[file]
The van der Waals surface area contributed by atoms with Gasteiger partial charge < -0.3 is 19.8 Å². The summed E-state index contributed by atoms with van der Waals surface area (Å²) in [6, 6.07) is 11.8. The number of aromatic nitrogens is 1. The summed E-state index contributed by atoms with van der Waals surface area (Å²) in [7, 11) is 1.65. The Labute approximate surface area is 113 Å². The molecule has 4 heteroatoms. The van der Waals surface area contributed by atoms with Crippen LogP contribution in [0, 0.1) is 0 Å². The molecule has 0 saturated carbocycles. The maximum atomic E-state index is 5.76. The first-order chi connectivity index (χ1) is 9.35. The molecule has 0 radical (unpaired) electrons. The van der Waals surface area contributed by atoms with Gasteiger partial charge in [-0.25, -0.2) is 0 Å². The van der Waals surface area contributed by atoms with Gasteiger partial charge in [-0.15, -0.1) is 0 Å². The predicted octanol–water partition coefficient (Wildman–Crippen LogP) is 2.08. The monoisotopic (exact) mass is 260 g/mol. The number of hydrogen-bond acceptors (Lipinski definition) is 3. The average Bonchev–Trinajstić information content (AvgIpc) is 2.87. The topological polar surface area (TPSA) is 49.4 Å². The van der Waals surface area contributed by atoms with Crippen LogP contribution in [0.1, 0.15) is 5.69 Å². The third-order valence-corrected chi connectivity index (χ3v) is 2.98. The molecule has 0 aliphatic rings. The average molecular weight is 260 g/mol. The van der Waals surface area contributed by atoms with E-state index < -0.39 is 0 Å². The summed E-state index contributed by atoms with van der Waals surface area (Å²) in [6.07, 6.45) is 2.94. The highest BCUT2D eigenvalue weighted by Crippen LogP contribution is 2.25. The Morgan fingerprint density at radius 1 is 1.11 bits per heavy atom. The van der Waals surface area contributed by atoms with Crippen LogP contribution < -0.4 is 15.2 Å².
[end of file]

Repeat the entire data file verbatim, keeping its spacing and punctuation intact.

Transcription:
The van der Waals surface area contributed by atoms with Gasteiger partial charge < -0.3 is 19.8 Å². The summed E-state index contributed by atoms with van der Waals surface area (Å²) in [6, 6.07) is 11.8. The number of aromatic nitrogens is 1. The summed E-state index contributed by atoms with van der Waals surface area (Å²) in [7, 11) is 1.65. The Labute approximate surface area is 113 Å². The molecule has 4 heteroatoms. The van der Waals surface area contributed by atoms with Crippen LogP contribution in [0, 0.1) is 0 Å². The molecule has 0 saturated carbocycles. The maximum atomic E-state index is 5.76. The first-order chi connectivity index (χ1) is 9.35. The molecule has 0 radical (unpaired) electrons. The van der Waals surface area contributed by atoms with Gasteiger partial charge in [-0.25, -0.2) is 0 Å². The van der Waals surface area contributed by atoms with Gasteiger partial charge in [-0.15, -0.1) is 0 Å². The predicted octanol–water partition coefficient (Wildman–Crippen LogP) is 2.08. The monoisotopic (exact) mass is 260 g/mol. The number of hydrogen-bond acceptors (Lipinski definition) is 3. The average Bonchev–Trinajstić information content (AvgIpc) is 2.87. The topological polar surface area (TPSA) is 49.4 Å². The van der Waals surface area contributed by atoms with Crippen LogP contribution in [0.1, 0.15) is 5.69 Å². The third-order valence-corrected chi connectivity index (χ3v) is 2.98. The molecule has 0 aliphatic rings. The average molecular weight is 260 g/mol. The van der Waals surface area contributed by atoms with E-state index < -0.39 is 0 Å². The summed E-state index contributed by atoms with van der Waals surface area (Å²) in [6.07, 6.45) is 2.94. The highest BCUT2D eigenvalue weighted by Crippen LogP contribution is 2.25. The Morgan fingerprint density at radius 1 is 1.11 bits per heavy atom. The van der Waals surface area contributed by atoms with Crippen LogP contribution < -0.4 is 15.2 Å².